Reps. Grant Burgoyne, D-Boise, and John Vander Woude, R-Nampa, are again working together to attempt to limit the power of the Land Board, a five-member panel of statewide elected officials charged with managing Idaho’s endowment property.
Burgoyne and Vander Woude met with the Natural Resources Interim Committee Wednesday and left the meeting with a positive recommendation for their measure. The committee’s favorable vote has no real impact, but may signal a changing attitude about the bill.
The measure would prevent the state from buying private businesses and would force the Land Board to sell any businesses it holds. The bill stems from the panel’s 2011 purchase of Affordable Storage, a commercial storage facility in Boise.
The board would not, however, be required to sell a number of commercial office buildings it owns in downtown Boise because of a distinction made in the bill.
The duo’s first attempt to control the Land Board’s power, 2011′s House Bill 188, stalled when House Resources and Conservation chairman Bert Stevenson, R-Rupert, exercised his special privilege to stall the legislation. “There’s not a reason to hear it,” said Stevenson told IdahoReporter.com near the end of the 2011 session.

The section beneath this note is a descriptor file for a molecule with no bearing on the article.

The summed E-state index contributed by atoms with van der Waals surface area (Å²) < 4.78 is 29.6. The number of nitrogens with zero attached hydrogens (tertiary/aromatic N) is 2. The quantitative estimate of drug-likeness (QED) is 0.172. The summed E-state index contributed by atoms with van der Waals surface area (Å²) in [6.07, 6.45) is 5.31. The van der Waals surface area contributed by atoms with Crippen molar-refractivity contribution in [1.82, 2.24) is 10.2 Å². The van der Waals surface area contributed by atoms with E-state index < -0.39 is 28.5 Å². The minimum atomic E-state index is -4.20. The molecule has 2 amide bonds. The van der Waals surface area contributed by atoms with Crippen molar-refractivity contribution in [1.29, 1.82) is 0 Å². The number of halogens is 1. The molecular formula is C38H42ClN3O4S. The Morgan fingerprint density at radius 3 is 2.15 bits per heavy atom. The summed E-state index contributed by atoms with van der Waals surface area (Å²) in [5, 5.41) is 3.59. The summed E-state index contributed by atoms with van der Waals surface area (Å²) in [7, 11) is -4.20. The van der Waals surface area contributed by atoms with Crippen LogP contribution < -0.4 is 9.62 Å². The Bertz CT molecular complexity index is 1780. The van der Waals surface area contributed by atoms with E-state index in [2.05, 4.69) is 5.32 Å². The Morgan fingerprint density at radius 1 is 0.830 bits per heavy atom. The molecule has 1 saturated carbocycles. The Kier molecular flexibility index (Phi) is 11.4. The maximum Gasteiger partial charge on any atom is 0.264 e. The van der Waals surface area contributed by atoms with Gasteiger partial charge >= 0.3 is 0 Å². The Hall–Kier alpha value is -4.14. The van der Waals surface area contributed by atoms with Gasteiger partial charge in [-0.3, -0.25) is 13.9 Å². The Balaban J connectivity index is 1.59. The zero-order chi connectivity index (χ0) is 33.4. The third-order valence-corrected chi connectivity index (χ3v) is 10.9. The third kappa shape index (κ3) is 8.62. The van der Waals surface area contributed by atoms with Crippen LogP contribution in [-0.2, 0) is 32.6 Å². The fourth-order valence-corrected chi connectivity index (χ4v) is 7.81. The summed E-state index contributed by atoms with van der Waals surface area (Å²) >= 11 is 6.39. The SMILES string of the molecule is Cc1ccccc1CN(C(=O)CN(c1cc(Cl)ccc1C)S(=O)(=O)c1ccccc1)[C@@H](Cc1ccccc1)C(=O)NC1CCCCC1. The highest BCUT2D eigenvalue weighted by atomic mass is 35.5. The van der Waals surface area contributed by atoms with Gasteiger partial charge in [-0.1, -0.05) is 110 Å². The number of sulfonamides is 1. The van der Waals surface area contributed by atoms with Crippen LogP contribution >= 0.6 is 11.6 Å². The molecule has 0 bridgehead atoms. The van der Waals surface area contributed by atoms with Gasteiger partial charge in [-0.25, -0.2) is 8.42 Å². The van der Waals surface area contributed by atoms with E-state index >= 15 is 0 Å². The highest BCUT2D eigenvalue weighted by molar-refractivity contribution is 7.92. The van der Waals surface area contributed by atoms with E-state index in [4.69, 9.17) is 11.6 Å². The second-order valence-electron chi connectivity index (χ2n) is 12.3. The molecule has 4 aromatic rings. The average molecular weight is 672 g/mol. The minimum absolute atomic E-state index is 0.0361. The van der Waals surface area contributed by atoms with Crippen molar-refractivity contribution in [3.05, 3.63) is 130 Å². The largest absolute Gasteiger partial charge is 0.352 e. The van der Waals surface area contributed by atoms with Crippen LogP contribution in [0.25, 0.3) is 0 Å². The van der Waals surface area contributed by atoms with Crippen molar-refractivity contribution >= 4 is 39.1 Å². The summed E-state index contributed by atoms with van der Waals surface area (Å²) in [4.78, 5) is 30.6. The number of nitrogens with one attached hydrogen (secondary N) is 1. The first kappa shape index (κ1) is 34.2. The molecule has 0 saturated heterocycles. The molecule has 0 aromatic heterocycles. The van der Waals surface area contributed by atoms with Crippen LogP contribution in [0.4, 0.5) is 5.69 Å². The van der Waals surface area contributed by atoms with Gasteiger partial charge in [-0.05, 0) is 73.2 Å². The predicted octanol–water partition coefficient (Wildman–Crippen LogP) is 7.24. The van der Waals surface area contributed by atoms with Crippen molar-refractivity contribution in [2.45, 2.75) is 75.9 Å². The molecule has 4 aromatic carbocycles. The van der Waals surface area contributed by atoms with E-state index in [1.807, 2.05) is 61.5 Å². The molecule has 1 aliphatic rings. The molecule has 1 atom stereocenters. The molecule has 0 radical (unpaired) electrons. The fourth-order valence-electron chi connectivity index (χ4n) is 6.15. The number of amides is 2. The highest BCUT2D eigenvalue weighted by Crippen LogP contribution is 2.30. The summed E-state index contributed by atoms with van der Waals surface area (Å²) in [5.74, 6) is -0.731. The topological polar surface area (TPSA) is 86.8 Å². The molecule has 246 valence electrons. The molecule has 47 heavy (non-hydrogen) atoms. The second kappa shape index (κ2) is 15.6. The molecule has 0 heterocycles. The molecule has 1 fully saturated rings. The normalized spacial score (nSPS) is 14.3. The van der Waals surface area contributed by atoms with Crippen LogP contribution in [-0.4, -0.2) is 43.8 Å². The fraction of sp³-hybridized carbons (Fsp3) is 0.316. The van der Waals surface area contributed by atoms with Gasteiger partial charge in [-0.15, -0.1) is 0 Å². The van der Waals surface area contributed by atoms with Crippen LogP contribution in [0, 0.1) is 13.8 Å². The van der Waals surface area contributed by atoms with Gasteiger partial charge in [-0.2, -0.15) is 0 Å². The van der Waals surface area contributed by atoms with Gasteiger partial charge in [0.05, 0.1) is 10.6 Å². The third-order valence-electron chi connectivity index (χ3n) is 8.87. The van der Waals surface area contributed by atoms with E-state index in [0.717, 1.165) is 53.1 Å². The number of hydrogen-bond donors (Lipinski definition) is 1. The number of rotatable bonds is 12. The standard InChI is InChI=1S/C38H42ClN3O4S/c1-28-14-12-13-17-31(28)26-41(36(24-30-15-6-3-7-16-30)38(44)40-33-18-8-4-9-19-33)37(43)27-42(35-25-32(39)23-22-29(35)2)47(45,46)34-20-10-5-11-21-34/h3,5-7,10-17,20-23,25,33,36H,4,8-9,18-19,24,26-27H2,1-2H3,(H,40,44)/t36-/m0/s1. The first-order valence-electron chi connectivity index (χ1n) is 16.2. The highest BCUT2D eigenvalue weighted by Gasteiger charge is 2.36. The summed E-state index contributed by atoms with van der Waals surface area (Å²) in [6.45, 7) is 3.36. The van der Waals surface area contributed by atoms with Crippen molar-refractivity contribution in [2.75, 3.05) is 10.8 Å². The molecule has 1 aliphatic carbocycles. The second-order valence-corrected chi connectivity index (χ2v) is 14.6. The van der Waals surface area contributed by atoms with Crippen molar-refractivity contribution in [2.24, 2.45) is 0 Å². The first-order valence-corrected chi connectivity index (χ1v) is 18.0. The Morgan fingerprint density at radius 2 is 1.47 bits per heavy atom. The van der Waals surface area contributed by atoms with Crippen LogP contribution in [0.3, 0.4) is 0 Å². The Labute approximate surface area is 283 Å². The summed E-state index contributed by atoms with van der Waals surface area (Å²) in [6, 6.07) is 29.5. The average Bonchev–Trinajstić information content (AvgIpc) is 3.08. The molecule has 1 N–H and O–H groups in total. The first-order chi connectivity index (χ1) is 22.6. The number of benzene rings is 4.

Stevenson said that the purchases fulfilled the board’s constitutional duty of maximizing investment returns.
But Stevenson seems more lenient on the measure this year. “It needs a hearing,” Stevenson said, motioning to recommend the measure to the House Resources and Conservation Committee.
Still, lawmakers at Wednesday’s hearing wondered if the Legislature can limit the Land Board’s authority without amending the Idaho Constitution. Burgoyne said it’s possible his measure might have questionable constitutionality, but said that could come down to a judge’s discretion. “The court’s going to make its own conclusion as to the constitutionality,” said Burgoyne.
The measure brought to lawmakers Wednesday also required the Land Board to deposit all proceeds from land sales into endowment accounts immediately, instead of waiting until the legally-mandated five-year cap.
But that provision was too stiff, or so said Sen. Jeff Siddoway, R-Terreton. Siddoway told the bill sponsors he believes the board needs to have maximum flexibility in using the funds in order to buy other property which might also benefit the state. “I’m really opposed to that section of this bill,” said Siddoway.
The version set to appear before the House committee will allow the Land Board to deposit sale proceeds into a temporary account for up to one year.